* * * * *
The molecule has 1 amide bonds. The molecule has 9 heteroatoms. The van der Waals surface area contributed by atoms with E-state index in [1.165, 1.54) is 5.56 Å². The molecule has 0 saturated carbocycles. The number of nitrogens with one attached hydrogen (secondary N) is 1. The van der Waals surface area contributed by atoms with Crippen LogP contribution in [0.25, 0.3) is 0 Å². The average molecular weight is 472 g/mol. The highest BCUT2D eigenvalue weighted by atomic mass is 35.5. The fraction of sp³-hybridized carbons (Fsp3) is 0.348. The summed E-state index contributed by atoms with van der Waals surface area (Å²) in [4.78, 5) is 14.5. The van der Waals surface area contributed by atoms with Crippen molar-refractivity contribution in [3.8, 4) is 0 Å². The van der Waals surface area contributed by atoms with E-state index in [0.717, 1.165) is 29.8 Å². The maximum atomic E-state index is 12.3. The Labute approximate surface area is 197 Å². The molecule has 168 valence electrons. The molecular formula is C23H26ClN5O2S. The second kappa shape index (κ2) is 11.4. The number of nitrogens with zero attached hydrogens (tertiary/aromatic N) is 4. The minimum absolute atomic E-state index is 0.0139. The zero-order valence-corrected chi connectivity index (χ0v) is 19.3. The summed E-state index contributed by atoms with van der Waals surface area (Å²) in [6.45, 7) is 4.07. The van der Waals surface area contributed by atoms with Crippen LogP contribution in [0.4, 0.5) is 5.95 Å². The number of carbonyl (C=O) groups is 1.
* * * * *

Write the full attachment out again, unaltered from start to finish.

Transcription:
The molecule has 1 amide bonds. The molecule has 9 heteroatoms. The van der Waals surface area contributed by atoms with E-state index in [1.165, 1.54) is 5.56 Å². The molecule has 0 saturated carbocycles. The number of nitrogens with one attached hydrogen (secondary N) is 1. The van der Waals surface area contributed by atoms with Crippen LogP contribution in [0.25, 0.3) is 0 Å². The average molecular weight is 472 g/mol. The highest BCUT2D eigenvalue weighted by atomic mass is 35.5. The fraction of sp³-hybridized carbons (Fsp3) is 0.348. The summed E-state index contributed by atoms with van der Waals surface area (Å²) in [4.78, 5) is 14.5. The van der Waals surface area contributed by atoms with Crippen molar-refractivity contribution in [3.8, 4) is 0 Å². The van der Waals surface area contributed by atoms with E-state index in [0.717, 1.165) is 29.8 Å². The maximum atomic E-state index is 12.3. The Labute approximate surface area is 197 Å². The molecule has 168 valence electrons. The molecular formula is C23H26ClN5O2S. The second kappa shape index (κ2) is 11.4. The number of nitrogens with zero attached hydrogens (tertiary/aromatic N) is 4. The minimum absolute atomic E-state index is 0.0139. The zero-order valence-corrected chi connectivity index (χ0v) is 19.3. The summed E-state index contributed by atoms with van der Waals surface area (Å²) in [6.45, 7) is 4.07. The van der Waals surface area contributed by atoms with Crippen LogP contribution in [0.4, 0.5) is 5.95 Å². The number of carbonyl (C=O) groups is 1.